[Linux-aus] Ubuntu Certification (was: lca2005 CD)
lesbell at lesbell.com.au
Wed Apr 5 21:08:05 UTC 2006
Steve Walsh wrote:
> My comments were more the time expenditure required. You can't hand some
> paper to a entry level developer and say "write a test" as they might not
> know enough to make it a good test of knowledge. Whereas a mid level dev
> might not have the time, and a Lead Dev will probably just laugh at
> this may not always be the case).
I was fairly involved in the development of the LPI tests, so I can make
a few comments here.
The development of the LPI certification tests was done in a highly
structured way; I regard it as a good example of the way it *should* be
done. Writing a good test requires a lot more than just subject matter
LPI conducted an online survey asking administrators what they did
during the working day. From this a Jobs & Tasks Analysis was performed,
and then from this a range of behavioural objectives was created. (It's
important to realise that terms like "job" and "task" actually have a
technical meaning in adult/vocational instructional design and testing).
And finally, from the objectives came the test items, which are the
(As a course developer & instructor, I am - very properly, imho -
enjoined from writing and submitting items. However, I did some work on
developing the objectives in several areas of LPI levels one and two).
The test items are themselves extensively reviewed and then tested by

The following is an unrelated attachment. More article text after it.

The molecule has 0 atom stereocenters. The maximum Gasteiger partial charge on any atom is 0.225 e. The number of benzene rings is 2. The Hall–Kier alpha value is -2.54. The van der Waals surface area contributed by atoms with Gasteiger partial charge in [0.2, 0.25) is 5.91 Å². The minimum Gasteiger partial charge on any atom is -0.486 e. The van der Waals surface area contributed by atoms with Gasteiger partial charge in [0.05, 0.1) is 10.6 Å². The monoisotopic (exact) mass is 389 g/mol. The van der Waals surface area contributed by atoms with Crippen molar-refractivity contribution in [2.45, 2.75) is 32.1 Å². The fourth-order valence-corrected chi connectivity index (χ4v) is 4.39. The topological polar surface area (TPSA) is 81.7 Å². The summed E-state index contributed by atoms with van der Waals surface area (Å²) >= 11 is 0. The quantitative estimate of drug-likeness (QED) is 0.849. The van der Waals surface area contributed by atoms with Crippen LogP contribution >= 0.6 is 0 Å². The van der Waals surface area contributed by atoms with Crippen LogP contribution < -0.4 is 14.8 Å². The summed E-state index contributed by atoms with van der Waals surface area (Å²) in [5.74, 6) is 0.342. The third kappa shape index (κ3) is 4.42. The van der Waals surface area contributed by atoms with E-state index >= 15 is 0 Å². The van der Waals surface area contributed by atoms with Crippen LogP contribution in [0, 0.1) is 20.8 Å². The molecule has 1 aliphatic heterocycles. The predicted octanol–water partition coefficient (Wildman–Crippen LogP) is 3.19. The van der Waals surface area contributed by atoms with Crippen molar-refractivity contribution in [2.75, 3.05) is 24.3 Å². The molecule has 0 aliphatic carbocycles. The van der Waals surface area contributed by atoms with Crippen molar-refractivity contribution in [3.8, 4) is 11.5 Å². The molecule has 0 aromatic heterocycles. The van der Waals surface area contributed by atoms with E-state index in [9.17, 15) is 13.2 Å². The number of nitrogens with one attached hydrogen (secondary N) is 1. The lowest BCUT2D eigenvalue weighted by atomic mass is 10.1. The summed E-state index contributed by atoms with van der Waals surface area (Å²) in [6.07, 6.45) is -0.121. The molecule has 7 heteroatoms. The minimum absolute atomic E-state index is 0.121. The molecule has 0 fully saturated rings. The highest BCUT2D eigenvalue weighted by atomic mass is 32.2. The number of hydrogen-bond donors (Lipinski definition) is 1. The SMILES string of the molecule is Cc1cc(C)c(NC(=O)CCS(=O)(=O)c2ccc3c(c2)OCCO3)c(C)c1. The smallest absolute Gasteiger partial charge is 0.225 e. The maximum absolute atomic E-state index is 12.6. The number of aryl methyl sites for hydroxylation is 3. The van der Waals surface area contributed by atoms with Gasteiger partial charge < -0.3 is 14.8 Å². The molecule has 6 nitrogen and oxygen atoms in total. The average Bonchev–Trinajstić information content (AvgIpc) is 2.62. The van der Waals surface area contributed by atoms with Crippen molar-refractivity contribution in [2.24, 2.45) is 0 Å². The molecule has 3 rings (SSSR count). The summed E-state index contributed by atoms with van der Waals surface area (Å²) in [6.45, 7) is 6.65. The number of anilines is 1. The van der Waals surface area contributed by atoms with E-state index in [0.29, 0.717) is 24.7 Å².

LPI's consulting psychometrician.
During the development, there was extensive discussion about avoiding
distribution-specific tools and techniques. In essence, the tests
concentrate on the text files in /etc; different distributions might
provide convenient tools for editing those files, they're not much help
in debugging problems and really understanding what's going on. And they
might not even be available, e.g. on a server without X client libraries
installed. So the focus was on knowing one's way around with just vi and
the contents of /etc, which is distribution-neutral.
>>I don't know if just giving the test material to LPI would be enough for
> them to start using it.
The process I've described is the reason why LPI would not just accept a
bunch of questions.
>>Perhaps the cause is this: employers who care about certification also
> tend to like company-backed distributions?
> Yes and No. I have one client offering to put me through a RHCE in return
> for a guaranteed 3 year contract migrating their current .NET AD to
> linux/Samba4/squirrelmail/CUPS solution, as they have chosen RHEL and
> RHEL(AS) for their Linux Distro.
> I have another who wants to know that there is a certification there
> should I happen to step in front of a number 36 bus, they can look for
> organisation or person with the right letters after their name.
That's about right, although Big Business - big enough to pay for
employee training and certification - is also very conservative and
likes to deal with other Big Businesses.
The RHCE has one big advantage over LPI - it's a hands-on practical
test. LPI is restricted to multiple-choice format, because hands-on
would be logistically difficult and expensive to administer,
particularly in developing countries, where there is a big potential
market for Linux.
(I have the RHCE, because I wanted to make sure that the courses I was
teaching would prepare the students for the test, and to get some
experience of the test process. I don't have LPI, because I know how it
works, from the inside. I'm a strong proponent of LPI, though; otherwise
I wouldn't have put so much work into it).
--- Les Bell, RHCE, CISSP
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